The Brazos platform is intended by AMD as a basis for compact and energy-efficient systems. It consists of a Bobcat-microarchitecture processor with integrated graphics core and a highly integrated mainboard with appropriate chipset.
At the current moment, AMD offers two types of processors as a part of Brazos platform. They are codenamed Ontario and Zacate. The former has a heat dissipation of 9 watts and is targeted at the netbook market. The latter has a TDP of 18 watts and is meant for nettops and entry-level desktops as well as for inexpensive notebooks.
Both types of processors feature two Bobcat cores and a DirectX 11-compatible graphics core of the Mobility Radeon HD 6000 class. The advanced graphics is one of the key distinguishing features of AMD’s energy-efficient processors in comparison with Intel’s Atoms. The Ontario and Zacate also have a PCIe 2.0 x4 controller and an integrated memory controller that supports single-channel DDR3-1067 SDRAM. All of the mentioned components reside in a single semiconductor die manufactured on 40nm tech process at TSMC facilities.
Bobcat cores are compact and the Ontario and Zacate were designed with energy efficiency and low manufacturing cost in mind, therefore the semiconductor die is very small, measuring a mere 75 square millimeters. To give you some reference point, this is even smaller than the size of Pineview-core Atom processors.
Notwithstanding the compact dimensions, the Ontario and Zacate silicon contains a full-featured Cedar graphics core with two SIMD units each comprising 40 stream processors. The graphics core also has eight render output units. In the multimedia department, it features a third-generation Unified Video Decoder that offers hardware acceleration for video playback in MPEG-2, VC-1 and H.264 formats. Thus, the Ontario and Zacate can be said to incorporate a graphics core like the Radeon HD 5450 with DirectX 11 support.
It is the incorporation of an advanced graphics core into these new energy-efficient processors that gives AMD the reason to call them not just central processing units (CPUs) but accelerated processing units or APUs. The new term has been coined to additionally emphasize the compatibility of the integrated graphics core with the OpenCL and DirectCompute APIs as well as the availability of the hardware HD video decoder UVD3. This means that the graphics core can offload the CPU in certain applications, improving the overall system performance.
At the current moment, the model range of the Ontario and Zacate APUs includes four products:
The Ontario and Zacate specifications make it clear why AMD makes such a point of calling them APUs rather than conventional CPUs. The graphics core incorporated into them is far!20more advanced than the general computing core. While the CPU part with the Bobcat microarchitecture is comparable to the Intel Atom, i.e. represents a rather weak CPU by today’s standards, the Cedar graphics core with 80 stream processors is perhaps one of the highest-performance integrated graphics available today. Of course, when coupled with a low-speed CPU, it is going to be redundant for classic 3D applications, such as games, because it will be limited by the CPU performance. The benefits of the high-performance graphics core witl advanced computing resources are going to become apparent in traditional computing tasks.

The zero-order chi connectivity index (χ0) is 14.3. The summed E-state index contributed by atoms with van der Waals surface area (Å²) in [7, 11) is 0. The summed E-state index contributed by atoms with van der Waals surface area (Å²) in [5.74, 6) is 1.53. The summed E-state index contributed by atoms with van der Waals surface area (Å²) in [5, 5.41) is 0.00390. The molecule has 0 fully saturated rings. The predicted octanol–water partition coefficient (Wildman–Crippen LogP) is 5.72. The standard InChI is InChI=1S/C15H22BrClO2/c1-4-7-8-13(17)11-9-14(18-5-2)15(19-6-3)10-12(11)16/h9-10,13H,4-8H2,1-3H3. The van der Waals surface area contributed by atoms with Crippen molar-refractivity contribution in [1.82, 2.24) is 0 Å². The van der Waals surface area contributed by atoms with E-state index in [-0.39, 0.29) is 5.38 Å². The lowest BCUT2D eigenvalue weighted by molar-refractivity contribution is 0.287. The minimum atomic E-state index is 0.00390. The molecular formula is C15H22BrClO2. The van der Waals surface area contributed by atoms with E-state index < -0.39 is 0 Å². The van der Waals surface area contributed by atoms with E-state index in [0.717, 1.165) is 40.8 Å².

Of course, this calls for further improvements of the GPGPU concept and for making GPGPU-compatible applications widespread. In fact, this work has been underway for a while already but now we can really hope that there will be more such applications available. There are currently only a few programs that are optimized for AM@’s new APUs but they already include not only conventional video players or video transcoding tools. There are next-generation browsers (particularly, Internet Explorer 9) and, for example, some office applications (PowerPoint 2010) that can make full use of the capabilities of Ontario- and Zacate-based systems. Thus, AMD’s APU concept has a chance to make low-performance CPUs with the Bobcat microarchitecture appealing to the end-users with something else than just low pricing.
Besides an APU, the Brazos platform includes a companion chip that adds`support for peripheral interfaces. The chip is called Hudson FCH (Fusion Controller Hub) and supports six SATA 6 Gbps (without RAID option), 14 USB 2.0 ports, four PCIe 2.0 lanes, and HD Audio among other things.
And again AMD made sure the chip wouldn’t be a big energy consumer. Being rather simple, the Hudson is manufactured on 65nm tech process and has a TDP of 4.7 watts, which means that the peak power consumption of the whole Brazos platform in its maximum configuration targeted at nettops and fast netbooks is only 23 watts. This is 30% lower than that of the second-generation ION, by the way, making the Brazos look like a next-generation “ION”: the multimedia capabilities of the Ontario and Zacate APUs are no worse than those of the Nvidia ION, the computing performance is comparable to that of the Intel Atom, and the power consumption and heat dissipation are very low as well.